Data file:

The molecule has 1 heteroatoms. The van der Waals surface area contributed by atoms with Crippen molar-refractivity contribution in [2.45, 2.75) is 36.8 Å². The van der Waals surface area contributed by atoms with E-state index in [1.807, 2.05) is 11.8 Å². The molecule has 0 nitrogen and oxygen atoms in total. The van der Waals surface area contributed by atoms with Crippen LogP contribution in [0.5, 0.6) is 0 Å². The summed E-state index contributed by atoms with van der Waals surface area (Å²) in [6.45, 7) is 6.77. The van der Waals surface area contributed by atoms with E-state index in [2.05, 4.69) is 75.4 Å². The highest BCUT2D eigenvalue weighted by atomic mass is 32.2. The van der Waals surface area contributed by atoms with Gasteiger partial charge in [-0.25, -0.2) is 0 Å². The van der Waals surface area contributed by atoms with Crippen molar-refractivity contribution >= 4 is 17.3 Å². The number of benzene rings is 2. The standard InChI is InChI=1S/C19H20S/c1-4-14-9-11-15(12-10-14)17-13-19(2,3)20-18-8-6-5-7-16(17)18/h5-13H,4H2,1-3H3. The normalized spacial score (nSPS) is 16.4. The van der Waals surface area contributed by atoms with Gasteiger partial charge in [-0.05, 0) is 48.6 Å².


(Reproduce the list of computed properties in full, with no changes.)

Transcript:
The molecule has 1 heteroatoms. The van der Waals surface area contributed by atoms with Crippen molar-refractivity contribution in [2.45, 2.75) is 36.8 Å². The van der Waals surface area contributed by atoms with E-state index in [1.807, 2.05) is 11.8 Å². The molecule has 0 nitrogen and oxygen atoms in total. The van der Waals surface area contributed by atoms with Crippen LogP contribution in [0.5, 0.6) is 0 Å². The summed E-state index contributed by atoms with van der Waals surface area (Å²) in [6.45, 7) is 6.77. The van der Waals surface area contributed by atoms with E-state index in [2.05, 4.69) is 75.4 Å². The highest BCUT2D eigenvalue weighted by atomic mass is 32.2. The van der Waals surface area contributed by atoms with Gasteiger partial charge in [-0.25, -0.2) is 0 Å². The van der Waals surface area contributed by atoms with Crippen molar-refractivity contribution >= 4 is 17.3 Å². The number of benzene rings is 2. The standard InChI is InChI=1S/C19H20S/c1-4-14-9-11-15(12-10-14)17-13-19(2,3)20-18-8-6-5-7-16(17)18/h5-13H,4H2,1-3H3. The normalized spacial score (nSPS) is 16.4. The van der Waals surface area contributed by atoms with Gasteiger partial charge in [-0.05, 0) is 48.6 Å².